When I first started working in television back in the spring of 2002, Tiger Woods was the best golfer in the world, Brian Lara the leading batsman and Tony McCoy was about to win his seventh Champion Jockey’s title.
Lara has long since retired, many say that Tiger should retire and last Saturday at Newbury the greatest jump jockey of the modern era revealed that at the end of this season he will retire.
When Tiger and Tony finally call it a day, three of the men who, for me, defined sporting greatness for so long will leave us with some magical memories and I was privileged enough to be the man holding the mic for McCoy when he chose to announce his impending retirement, a moment I will never forget.
I am a lover of sport and when AP dropped the bombshell that he wouldn’t ride 200 winners in a season ever again because he was going to retire, my first reaction was that of a fan of horse racing. However swearing on live TV is liable to land you in trouble so there was silence until my producer urged me to ‘keep going’.
At the end of the interview I was choked with emotion, primarily because AP was holding back the tears himself as he revealed his plans.
Many people were praising me for my part in what happened but I genuinely had no idea why, as it could have occurred at any time and any place, but luck meant that I was on hand to interview him as he brought up a double century for the tenth time in his career.
After Channel 4 went off air and things had calmed down a little I went to the weighing room to find AP to congratulate him on all that he had achieved, to thank him for revealing it in the post Game Spirit Chase interview and to ask why he had chosen that moment.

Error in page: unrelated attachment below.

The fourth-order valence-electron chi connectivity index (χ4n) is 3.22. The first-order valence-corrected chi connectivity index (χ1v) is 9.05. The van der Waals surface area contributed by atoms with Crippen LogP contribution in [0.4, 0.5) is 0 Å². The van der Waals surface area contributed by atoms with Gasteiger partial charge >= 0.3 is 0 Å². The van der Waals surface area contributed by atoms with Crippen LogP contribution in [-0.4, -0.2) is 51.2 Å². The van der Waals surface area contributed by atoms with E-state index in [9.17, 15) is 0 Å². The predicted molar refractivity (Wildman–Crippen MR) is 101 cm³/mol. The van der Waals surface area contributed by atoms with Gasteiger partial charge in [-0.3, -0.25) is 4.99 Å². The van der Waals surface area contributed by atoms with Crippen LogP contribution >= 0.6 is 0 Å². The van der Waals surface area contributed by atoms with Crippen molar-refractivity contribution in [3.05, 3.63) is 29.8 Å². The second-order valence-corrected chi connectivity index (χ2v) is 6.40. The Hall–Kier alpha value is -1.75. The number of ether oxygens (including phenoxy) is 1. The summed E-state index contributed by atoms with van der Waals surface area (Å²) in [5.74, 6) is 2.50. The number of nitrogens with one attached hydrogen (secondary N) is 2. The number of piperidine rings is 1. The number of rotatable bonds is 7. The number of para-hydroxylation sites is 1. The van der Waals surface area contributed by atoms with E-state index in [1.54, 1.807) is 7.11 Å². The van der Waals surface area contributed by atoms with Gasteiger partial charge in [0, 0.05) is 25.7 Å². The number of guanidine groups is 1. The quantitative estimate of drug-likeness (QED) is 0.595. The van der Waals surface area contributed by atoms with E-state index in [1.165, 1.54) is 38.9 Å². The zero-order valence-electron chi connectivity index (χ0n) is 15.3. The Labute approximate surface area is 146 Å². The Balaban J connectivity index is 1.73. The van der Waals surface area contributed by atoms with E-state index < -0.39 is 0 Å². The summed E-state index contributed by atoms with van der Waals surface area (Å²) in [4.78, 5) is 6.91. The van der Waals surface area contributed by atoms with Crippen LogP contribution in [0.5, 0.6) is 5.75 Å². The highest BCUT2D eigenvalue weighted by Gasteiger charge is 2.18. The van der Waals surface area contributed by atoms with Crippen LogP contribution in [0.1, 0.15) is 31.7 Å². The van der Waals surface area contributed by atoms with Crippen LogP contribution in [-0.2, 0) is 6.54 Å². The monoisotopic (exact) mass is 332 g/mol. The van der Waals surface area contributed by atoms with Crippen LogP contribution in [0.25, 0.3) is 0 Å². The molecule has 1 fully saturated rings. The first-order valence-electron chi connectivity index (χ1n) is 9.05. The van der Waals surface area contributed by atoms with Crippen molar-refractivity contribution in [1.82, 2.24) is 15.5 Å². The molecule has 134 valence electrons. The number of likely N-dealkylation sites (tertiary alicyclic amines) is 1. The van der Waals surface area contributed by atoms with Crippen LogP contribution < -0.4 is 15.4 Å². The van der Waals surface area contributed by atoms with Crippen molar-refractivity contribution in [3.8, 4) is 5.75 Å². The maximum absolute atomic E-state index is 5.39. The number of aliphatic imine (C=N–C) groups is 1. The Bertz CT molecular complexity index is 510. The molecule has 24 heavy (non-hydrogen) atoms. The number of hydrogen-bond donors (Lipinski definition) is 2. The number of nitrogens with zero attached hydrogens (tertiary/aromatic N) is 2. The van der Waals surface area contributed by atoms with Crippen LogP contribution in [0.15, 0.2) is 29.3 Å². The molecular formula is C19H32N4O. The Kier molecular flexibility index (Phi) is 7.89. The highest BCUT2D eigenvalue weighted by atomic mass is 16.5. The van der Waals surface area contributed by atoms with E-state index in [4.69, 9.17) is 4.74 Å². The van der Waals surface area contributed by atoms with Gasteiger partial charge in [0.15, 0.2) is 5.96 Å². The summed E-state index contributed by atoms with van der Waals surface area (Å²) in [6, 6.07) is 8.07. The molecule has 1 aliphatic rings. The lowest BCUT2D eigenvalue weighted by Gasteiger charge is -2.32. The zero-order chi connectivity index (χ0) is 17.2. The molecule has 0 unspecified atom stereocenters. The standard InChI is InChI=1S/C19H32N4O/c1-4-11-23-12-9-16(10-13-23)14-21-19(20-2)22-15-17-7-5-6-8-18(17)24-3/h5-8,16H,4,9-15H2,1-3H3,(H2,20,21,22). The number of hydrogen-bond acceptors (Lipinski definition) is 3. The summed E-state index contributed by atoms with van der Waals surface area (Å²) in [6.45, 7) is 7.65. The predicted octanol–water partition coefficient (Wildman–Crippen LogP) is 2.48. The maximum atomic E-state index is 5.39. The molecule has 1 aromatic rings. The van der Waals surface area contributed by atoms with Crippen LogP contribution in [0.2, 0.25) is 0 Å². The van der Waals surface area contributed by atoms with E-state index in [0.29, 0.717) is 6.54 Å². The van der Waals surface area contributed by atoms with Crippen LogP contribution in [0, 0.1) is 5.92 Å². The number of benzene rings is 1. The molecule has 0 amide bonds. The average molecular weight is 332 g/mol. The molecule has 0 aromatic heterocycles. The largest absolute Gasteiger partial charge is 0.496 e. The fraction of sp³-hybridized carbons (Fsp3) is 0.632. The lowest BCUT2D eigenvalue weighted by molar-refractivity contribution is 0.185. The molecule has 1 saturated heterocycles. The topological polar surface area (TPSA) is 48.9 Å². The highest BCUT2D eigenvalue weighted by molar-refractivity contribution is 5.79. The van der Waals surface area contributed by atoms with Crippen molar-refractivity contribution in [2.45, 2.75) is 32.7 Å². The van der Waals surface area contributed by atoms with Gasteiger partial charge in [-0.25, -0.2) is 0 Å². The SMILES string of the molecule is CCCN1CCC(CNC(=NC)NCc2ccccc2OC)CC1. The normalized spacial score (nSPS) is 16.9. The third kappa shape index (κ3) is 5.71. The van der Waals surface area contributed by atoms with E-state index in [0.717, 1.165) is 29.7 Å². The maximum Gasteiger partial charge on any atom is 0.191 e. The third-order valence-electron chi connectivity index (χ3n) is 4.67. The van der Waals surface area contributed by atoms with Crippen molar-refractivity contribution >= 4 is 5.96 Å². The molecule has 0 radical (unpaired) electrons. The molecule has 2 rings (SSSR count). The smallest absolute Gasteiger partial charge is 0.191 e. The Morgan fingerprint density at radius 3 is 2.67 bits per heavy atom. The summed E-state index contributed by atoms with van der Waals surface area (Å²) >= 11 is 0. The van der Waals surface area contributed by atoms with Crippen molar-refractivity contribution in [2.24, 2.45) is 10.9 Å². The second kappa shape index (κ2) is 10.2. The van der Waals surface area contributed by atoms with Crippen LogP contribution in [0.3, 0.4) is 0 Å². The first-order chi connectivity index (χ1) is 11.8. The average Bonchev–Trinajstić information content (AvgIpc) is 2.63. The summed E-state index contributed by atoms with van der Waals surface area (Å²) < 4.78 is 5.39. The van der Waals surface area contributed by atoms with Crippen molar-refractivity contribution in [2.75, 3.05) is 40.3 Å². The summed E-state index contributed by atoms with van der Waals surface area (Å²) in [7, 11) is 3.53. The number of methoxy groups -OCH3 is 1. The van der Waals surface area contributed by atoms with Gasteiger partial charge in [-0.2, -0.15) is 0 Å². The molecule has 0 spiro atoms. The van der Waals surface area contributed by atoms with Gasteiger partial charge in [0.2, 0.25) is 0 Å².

‘Your question gave me the perfect lead in, so I thought why not’ he said. A rare moment of satisfaction.
One small thing occurred to me later that evening though. For a prolonged period both the BBC and Channel 4 were on the receiving end of fierce criticism for post-race interviews with the jockeys still on horse back almost immediately after the race. Luckily both broadcasters held firm and Channel 4’s persistence with it paid off in spades at Newbury last Saturday.
I had been in Dubai early last week and had the pleasure of spending a morning with Mike De Kock. Normally reserved and edgy on race days, the South African was engaging as he revealed exciting plans for some of his stars including Cape Derby winner Ertijaal, who could have the Dubai World Cup in 2016 on his agenda.
De Kock has a big team lining up on Thursday at Meydan and it could be worth backing Almoonqith, who is improving fast and was unlucky on his last run.
Rishi is a sports broadcaster who has covered some of the greatest events across many sports including the last three Olympic Games in Athens, Beijing and London for the BBC. He has also presented or reported on golf, snooker, cricket, eventing plus many more and in the last few years I have covered the Ryder Cup, US Masters, The Open, The Cricket World Cup, Snooker World Championship and Eventing at Badminton and Burleigh.
Biddestone Racehorse Syndicates
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